To begin with, my father’s reconditioned
German keyboard picked up during the war,
with a spiky Gothic ‘o’.
Then, I suppose,
when I was married, the use of Alistair’s:
details forgotten or repressed.
In Dunedin I answered a small ad
and paid £10 for a museum piece
black and upright as a Model T Ford.
Next, a surprise: Barry Crump’s portable
Empire Corona, an honourable
parting substitute for alimony.
It’s rusting at the back of a cupboard
in case it should become collectable –
after all, he had his face on a stamp.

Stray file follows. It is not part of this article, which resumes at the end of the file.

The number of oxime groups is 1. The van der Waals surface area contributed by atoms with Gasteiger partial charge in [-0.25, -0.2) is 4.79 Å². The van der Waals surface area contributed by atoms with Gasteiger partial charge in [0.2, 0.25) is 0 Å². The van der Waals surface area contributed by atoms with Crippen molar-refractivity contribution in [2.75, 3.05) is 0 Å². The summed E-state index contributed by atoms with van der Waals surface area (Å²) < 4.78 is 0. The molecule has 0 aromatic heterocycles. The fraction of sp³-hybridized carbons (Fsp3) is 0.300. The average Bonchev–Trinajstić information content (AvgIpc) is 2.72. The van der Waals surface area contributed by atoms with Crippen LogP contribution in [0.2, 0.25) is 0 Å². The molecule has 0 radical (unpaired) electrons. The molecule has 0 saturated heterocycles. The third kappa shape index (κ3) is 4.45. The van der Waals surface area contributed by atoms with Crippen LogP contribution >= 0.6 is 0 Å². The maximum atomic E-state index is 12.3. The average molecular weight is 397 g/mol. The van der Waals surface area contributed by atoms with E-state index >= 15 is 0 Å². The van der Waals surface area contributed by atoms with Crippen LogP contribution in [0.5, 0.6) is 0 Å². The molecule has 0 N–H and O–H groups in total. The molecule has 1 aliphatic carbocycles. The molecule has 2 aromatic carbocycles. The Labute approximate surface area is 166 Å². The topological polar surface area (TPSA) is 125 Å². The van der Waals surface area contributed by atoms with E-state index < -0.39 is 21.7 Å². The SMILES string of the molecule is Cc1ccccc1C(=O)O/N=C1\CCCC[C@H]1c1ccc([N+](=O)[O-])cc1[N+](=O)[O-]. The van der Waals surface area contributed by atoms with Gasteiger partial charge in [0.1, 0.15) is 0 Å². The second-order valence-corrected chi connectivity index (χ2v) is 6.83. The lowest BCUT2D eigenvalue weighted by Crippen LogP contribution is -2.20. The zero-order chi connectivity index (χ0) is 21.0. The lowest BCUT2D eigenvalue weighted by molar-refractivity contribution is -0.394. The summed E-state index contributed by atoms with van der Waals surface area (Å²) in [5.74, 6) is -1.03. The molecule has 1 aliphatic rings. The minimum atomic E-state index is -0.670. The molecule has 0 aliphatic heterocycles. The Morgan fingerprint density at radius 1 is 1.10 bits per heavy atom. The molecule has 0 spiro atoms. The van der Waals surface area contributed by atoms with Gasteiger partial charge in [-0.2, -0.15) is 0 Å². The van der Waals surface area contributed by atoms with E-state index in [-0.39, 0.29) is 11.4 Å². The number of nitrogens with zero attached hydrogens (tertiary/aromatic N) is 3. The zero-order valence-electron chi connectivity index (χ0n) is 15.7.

Then my Adler Gabriele: brand-new,
the machine ‘für moderne Menschen’ –
handsome and much cherished, until
the last one, a gift from my mother:
electronic with adjustable spacing
and a self-correct facility;
so efficient that for years I spurned
computers. Of them I shall say nothing.
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